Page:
Gain Staging


Signal chains can become more complicated when we add other devices to further manipulate the sounds, like compressors, equalizers, and effects units. All of these different devices are designed to have a certain amount of signal coming into and out of them. Gain staging is the process of making sure every device in the signal chain gets the appropriate amount of signal.


Ignore gain staging and you may experience:


1. Clipping - unwanted distortion occurring due to too much signal coming into a device and overloading it.


2. Static, hissing, buzzing, or noise - occurring when the signal coming into a device is so quiet that the output of that same device has to be turned way up to hear it.



The Performance


The more rehearsal you have, the better you will perform. The better you perform, the better you will sound. Even instruments in poor condition recorded in a cardboard box with a $10 mic can sound decent if the artist performing the music is doing so with skill and passion. If you’re really going for the highest quality, best sounding recording possible, you simply cannot ignore this fact. This might be the smallest section in this article, but it is certainly the most important. The level of your musicianship will have great affect on the perceived quality of your recordings. To put it another way, if you suck, your recordings will suck, no matter what room or gear you have. There is simply no substitution for practice!


...if you suck, your recordings will suck, no matter what room or gear you have. There is simply no substitution for practice!


Your Vision


So far we have talked about how the room, the instrument, the microphone, the signal chain, and the performance each have significant impact on the overall quality of your recordings. However, I should point out that all of this assumes that you have a very clear idea of how you want the recordings to sound in the first place. This is crucial.

Your vision of how you want things to sound is your strongest asset. The clearer your vision is, the easier it will be to make the right decisions while recording your music. I recommend choosing one or two reference tracks - songs that exhibit the sounds you are after - and keeping them handy to compare your recordings to along the way. Of all the things we have considered, focusing on developing a clear vision can yield big results quickly. This is something you can easily improve, right now, with some intentional listening.


Summary


If you want to create high quality, professional sounding recordings of your music at home, you need to give some attention to the things that make the biggest difference in sound quality. Those things are the room, the instrument, the microphone, the signal chain, the performance, and your vision for the recording.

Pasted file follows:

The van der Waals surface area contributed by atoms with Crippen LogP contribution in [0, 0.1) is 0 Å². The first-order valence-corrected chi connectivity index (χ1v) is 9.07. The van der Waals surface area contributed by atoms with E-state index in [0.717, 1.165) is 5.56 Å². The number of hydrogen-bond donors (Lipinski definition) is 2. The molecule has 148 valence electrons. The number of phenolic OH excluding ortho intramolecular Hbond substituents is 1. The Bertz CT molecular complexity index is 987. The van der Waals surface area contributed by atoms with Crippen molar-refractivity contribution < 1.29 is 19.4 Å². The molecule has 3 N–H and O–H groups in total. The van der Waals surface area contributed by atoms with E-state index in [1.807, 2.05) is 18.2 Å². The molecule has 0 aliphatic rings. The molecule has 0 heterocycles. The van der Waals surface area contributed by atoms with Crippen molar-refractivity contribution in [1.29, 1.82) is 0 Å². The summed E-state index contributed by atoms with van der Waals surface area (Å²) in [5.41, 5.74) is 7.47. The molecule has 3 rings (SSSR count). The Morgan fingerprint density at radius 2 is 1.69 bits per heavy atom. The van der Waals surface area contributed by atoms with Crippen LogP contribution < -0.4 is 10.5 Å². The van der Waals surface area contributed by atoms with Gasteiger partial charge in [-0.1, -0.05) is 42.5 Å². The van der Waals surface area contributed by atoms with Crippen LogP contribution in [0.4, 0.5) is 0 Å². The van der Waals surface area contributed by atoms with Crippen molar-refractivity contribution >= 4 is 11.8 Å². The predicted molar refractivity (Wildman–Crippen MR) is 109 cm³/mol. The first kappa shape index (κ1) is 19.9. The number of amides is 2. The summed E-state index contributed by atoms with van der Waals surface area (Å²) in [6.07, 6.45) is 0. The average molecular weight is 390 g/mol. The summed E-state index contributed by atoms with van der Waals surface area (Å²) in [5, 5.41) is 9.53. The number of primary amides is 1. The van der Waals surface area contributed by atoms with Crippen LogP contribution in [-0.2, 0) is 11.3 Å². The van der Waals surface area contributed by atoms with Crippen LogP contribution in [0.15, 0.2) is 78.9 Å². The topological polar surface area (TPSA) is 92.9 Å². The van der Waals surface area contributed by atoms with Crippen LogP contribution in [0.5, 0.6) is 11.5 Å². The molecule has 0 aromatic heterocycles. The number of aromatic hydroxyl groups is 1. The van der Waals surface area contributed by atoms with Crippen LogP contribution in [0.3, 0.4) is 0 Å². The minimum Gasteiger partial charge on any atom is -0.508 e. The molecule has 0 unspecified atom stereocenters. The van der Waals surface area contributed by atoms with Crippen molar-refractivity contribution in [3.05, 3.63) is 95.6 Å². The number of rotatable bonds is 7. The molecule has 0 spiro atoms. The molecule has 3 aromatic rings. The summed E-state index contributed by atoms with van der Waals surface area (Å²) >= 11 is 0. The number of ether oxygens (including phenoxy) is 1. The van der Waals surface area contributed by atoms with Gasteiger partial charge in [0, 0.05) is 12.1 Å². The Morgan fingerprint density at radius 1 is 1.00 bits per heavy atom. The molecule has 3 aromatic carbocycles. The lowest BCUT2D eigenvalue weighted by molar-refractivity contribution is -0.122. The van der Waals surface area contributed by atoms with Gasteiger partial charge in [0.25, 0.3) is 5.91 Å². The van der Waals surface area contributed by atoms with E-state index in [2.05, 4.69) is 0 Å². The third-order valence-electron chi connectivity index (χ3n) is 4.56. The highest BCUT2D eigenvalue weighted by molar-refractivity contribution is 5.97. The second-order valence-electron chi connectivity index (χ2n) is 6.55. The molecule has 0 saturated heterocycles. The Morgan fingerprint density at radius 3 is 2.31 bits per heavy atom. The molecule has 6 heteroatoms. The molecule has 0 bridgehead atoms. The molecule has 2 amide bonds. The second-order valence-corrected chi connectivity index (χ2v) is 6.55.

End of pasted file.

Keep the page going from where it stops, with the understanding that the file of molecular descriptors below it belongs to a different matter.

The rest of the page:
When recording with microphones, we always record both the direct sound of the instrument, and the sound that is reflected off of surfaces in the room. So the shape and treatment of the room will be heard in the recording.

The instrument being recorded will sound best after a thorough inspection and adjustment.

All microphones have polar patterns which define the directions they are most sensitive to, and frequency response curves that describe the pitches they are most sensitive to. Utilizing this knowledge will help you choose which microphones to use. Microphone selection and placement should always start and end with your ear. Recording and comparing is the only way to truly find the best combination of mic and mic position. Following the 3:1 guideline can help us minimize the concern for phase cancellation when recording with two or more microphones.

The signal chain is created by sending the sound through a number of devices designed to manipulate it. These devices, their settings, and the order in which they are connected will affect the sound. All these devices are designed to accept a certain amount of signal, and problems like clipping, distortion, and unwanted noise can arise if we do not practice proper gain staging.

The performance is what makes the recording worth listening to, bringing all the dynamic and emotional characteristics to the sound.

Your vision of your sound is your map to it. The clearer and more defined your vision is, the better equipped you will be to make decisions that result in achieving a professional sound that you can truly be proud of.


 

It is my goal to help you create the best sounding music possible. I hope you found this article helpful. If you have any questions or comments please drop me a line! I’m even happy to listen to your recordings and provide some feedback.

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ABOUT

I help artists capture pro-sounding recordings, mix and master them to commercial release quality, and make a meaningful impact on their listeners. People work with me because I understand the musical process from writing to recording to promotion to release (I’m a musician too!). Along the way I offer my 20 years of experience, access to professional studios and equipment, and my network of music industry pros to help you record and release awesome tracks, and further your development as an artist.